After the last couple weeks in the north of Thailand and Laos, we made one last-ditch attempt to experience beach life before our time in the Middle East. We were thinking Phuket, but it was high season and accommodation was expensive. Instead, we booked ourselves into a nice hotel on a strip of sand about an hour north of Phuket. We hadn’t heard of Khao Lak but the hotel we looked at was attractively priced and had very positive reviews. After booking, we researched the area and then realized that the area has a sad history. It appeared to be the area in Thailand most severely affected by the tsunami.
As mentioned in the previous post, our journey to get here was an adventure. Upon arrival, we realized there was little adventure on the agenda for the next couple days. The hotel had a superb beachfront but felt remote. The sand went on for a couple kilometres and I would spend many mornings walking up and down the shoreline. The kids would join me and chase crabs. Julie was great at spotting them, but Isabella was the designated “catcher”. She would stealthily sneak up behind and intercept them before they could retreat into their burrows. After catching them, they would debate what type of crab they had captured. Was it a hermit crab, a fiddler crab? No joke, they identified four types of crabs on one of our walks. Thanks Octonauts (those with kids under 6 will understand that reference)!
The temperature reminded us of our days in Koh Tao. Every day was north of 30 degrees and the sun was in full force. It was the first time we wore our sunglasses consistently and our tans returned on day two. Outside of our beach walks, we had a pretty good routine to capitalize on the weather. We would wake up before 7am and get the schoolwork out of the way. That would be followed by two hours of pool, 30 minutes of ocean swimming, then a 15-minute refresh in the pool. Follow this by 2 hours of relaxation in the air-conditioned room and then another hour in the pool (we would alternate between the beachfront one and the lobby one).
Because we lacked a kitchen and were at a resort, eating proved a challenge. For the most part, we just skipped lunch. The only breakfast option was the hotel buffet which didn’t make sense after day one. It cost $100 for the four of us. In a bizzarro world, the dinner buffet was $70 for the four of us. In Thailand, that amount should have fed us for two days. So, with the exception of Italian buffet night (we couldn’t deprive the kids of that one), we tried to eat at random restaurants nearby as much as possible. We longed for our Koh Tao beachfront restaurant options (Khao Soi we miss you so much).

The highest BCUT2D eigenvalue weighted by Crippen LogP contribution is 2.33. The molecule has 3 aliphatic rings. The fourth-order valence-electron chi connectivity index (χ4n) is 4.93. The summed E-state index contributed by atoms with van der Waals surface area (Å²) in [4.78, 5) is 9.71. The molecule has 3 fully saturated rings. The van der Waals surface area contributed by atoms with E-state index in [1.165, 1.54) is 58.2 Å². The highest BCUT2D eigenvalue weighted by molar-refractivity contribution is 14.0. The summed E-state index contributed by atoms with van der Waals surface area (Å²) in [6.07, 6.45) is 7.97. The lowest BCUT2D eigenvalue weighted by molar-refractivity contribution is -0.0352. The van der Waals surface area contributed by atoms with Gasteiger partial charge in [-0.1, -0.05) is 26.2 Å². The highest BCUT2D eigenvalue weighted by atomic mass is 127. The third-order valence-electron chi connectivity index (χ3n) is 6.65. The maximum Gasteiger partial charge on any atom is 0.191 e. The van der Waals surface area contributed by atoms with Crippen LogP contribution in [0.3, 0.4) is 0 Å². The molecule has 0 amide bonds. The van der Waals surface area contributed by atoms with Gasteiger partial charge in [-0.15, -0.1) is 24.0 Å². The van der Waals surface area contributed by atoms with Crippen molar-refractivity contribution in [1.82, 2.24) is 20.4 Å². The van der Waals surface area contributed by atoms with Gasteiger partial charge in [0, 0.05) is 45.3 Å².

As for Khao Lak itself, its association with the tsunami seems to always be just below the surface. We tried to avoid bringing it up in conversation but a few of our taxi drivers would talk quite freely about it. There is a museum which we didn’t enter as the kids were with us and the photos are graphic. But beyond the museum, you pick up on things that speak to the history. Tsunami evacuation routes are marked on the roads (actually delineating the distance to go). The coastline has derelict-looking buildings that are actually Tsunami Towers (buildings you can “escape to” in case a tsunami hits). And if you walk off the main road, you will come across foundations that no longer have structures atop. Fellow tourists would often tell us that the area has changed a lot in the last decade as newly built resorts have reclaimed the beachfront.
Up next is our craziest adventure yet. Bring on the Similan and Surin Islands
Where we stayed:
- Grand Mercure Khao Lak Bangsak: Pristine isolated beach – Italian Buffet
By the numbers:
- French Words Learned: 24 – the kids were taught numbers and basic food vocabulary
- Length of time Julie held her breath while swimming underwater: 31 seconds – I timed it and couldn’t believe it
- Glass Water bottles drank each day by the family: 8 – 500mL bottles – It was hot and we were so happy the hotel recycled them
- Number of times the crabs pinched Julie: 1 – a land hermit crab got her
- Size of the spider we saw (see picture above): 8 inches across – the biggest spider I had seen on the trip
Ciao for now,